Create a tmux window

In ~/.tmux.conf:

bind-key -n M-w new-window

Alt-w creates a new tmux window (aka a new tab).

Create a Vim tab page

In ~/.vimrc:

nnoremap <silent> <leader>t :$tabnew<CR>

<leader>t creates a new Vim tab page.

In ~/.tmux.conf:

bind-key -n M-1 select-window -t 1
bind-key -n M-2 select-window -t 2
bind-key -n M-3 select-window -t 3
bind-key -n M-4 select-window -t 4
bind-key -n M-5 select-window -t 5
bind-key -n M-6 select-window -t 6
bind-key -n M-7 select-window -t 7
bind-key -n M-8 select-window -t 8
bind-key -n M-9 select-window -t 9

tmux windows are numbered tabs which are usually navigated to by <prefix>-<number>. However, I find using a <prefix> based mapping a bit cumbersome if I want to quickly flick between windows.

Instead, I prefer to use Alt-<number> to quickly get to the window I want.

In ~/.vimrc:

Plug 'gcmt/taboo.vim'
let g:taboo_tab_format = " tab:%N%m "

nnoremap <leader>1 1gt
nnoremap <leader>2 2gt
nnoremap <leader>3 3gt
nnoremap <leader>4 4gt
nnoremap <leader>5 5gt

These mapping provide <leader>1/<leader>2/... navigation to switch to a specific numbered tab. I use the vim-taboo plugin to display numbered tabs rather than use Vim’s default tab naming convention.

Enter Vim command mode

Command mode in Vim is entered by typing :, this necessarily involves holding the Shift key. A simple and handy shortcut is to map ; to : as follows to avoid the Shift key altogether:

noremap ; :

This will mean losing the ; repeat for the last f, t, F or T command. In my case that is a non-issue since I use the clever-f plugin which provides f and F as repeat operators among other benefits.

Center next Vim search matches

noremap n nzz
noremap N Nzz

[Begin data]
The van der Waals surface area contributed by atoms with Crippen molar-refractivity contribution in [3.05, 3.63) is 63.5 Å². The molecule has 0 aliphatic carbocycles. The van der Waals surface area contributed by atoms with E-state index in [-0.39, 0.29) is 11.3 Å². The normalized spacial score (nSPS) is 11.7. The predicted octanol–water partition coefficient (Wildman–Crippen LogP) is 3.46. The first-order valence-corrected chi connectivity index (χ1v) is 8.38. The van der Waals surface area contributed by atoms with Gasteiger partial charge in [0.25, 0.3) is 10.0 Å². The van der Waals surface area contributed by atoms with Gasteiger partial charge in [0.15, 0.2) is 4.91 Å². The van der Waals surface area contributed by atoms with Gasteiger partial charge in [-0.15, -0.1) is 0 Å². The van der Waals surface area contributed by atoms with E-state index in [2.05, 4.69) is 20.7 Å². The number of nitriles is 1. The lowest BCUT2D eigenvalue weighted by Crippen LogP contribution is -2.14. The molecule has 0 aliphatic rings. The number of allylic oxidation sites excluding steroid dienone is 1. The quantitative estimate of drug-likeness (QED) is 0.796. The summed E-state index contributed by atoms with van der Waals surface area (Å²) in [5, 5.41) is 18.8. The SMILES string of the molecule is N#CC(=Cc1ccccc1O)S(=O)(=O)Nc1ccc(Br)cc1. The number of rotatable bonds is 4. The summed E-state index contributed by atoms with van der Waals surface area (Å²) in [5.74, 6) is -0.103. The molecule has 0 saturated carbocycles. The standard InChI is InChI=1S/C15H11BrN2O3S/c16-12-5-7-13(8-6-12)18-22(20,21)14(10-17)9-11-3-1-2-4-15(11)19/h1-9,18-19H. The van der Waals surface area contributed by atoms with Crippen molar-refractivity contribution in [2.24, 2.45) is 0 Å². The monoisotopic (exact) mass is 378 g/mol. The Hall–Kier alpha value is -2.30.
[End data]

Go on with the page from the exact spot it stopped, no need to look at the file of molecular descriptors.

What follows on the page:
Navigating search results is something often done. These mappings simply center the n (next) or N (previous) match. Much less of a need to search for the cursor on the screen; the next match, more often than not, will be in the center of the screen.

Y should behave like D and C

noremap Y y$

Vim by default provides D to delete till the end of line and C to change till the end of line. For some reason it does not provide yank till the end of line. Enable this mapping to set Y to do that particular form of yanking.

Fold code in Vim

set foldmethod=indent
nnoremap <leader>z za

There are multiple choices available when choosing a Vim fold method. I like to use indent since it is simple and performant. <leader><Space> toggles a fold based on the indent level of the current cursor line.

Equalize Vim splits

nnoremap <leader>= <C-w>=

The above mapping equalizes the splits of the current Vim workspace.

Zoom a Vim split

nnoremap <silent> <leader>Z :tab split<CR>

This handy mapping zooms a split into its own full tab page. This is useful when the current workspace has been divided multiple times making edits to any single split difficult due to a lack of space. In that case simply zoom the split.

Yank, paste and delete helpers

noremap <leader>y "yy
noremap <leader>p "yp
noremap <leader>P "yP
noremap <leader>x "_x
noremap <leader>d "_d

Yank and paste into and out-of the user y-register. Normal yanks and pastes are prone to being accidentally overwritten by subsequent operations. Use these commands if you wish to persist a yank operation.

The <leader>x and <leader>d commands will delete into the black-hole register, hence will not overwrite the unnamed register.

Insert mode completion mappings

inoremap <C-]>     <C-x><C-]>
inoremap <C-Space> <C-x><C-o>
inoremap <C-d>     <C-x><C-k>
inoremap <C-f>     <C-x><C-f>
inoremap <C-l>     <C-x><C-l>

When in insert mode, Vim provides a suite of useful context-aware completions via the <Control-x> prefix. However, I find it difficult and annoying to enter these completions, the Control Control cadence feels too much like Emacs.

Instead, I prefer to use these simpler mappings:

Readline-style mappings for insert and command modes

inoremap <C-a>  <C-o>^
inoremap <C-e>  <C-o>$
inoremap <A-b>  <C-Left>
inoremap <A-f>  <C-Right>
inoremap <A-BS> <C-w>
inoremap <A-d>  <C-o>dw
cnoremap <C-a>  <Home>
cnoremap <C-e>  <End>
cnoremap <A-b>  <C-Left>
cnoremap <A-f>  <C-Right>
cnoremap <A-BS> <C-w>
cnoremap <A-d>  <C-Right><C-w>

The GNU Readline library is used by the Bash shell, and certain other utilities, for line-editing and history management. If one uses the default Readline key bindings, for example with Bash, then it makes sense to use those same bindings when in Vim’s insert or command mode.

Note, the above Alt-mappings function correctly with Neovim and GUI-based versions of Vim (such gVim), but do not work with terminal Vim.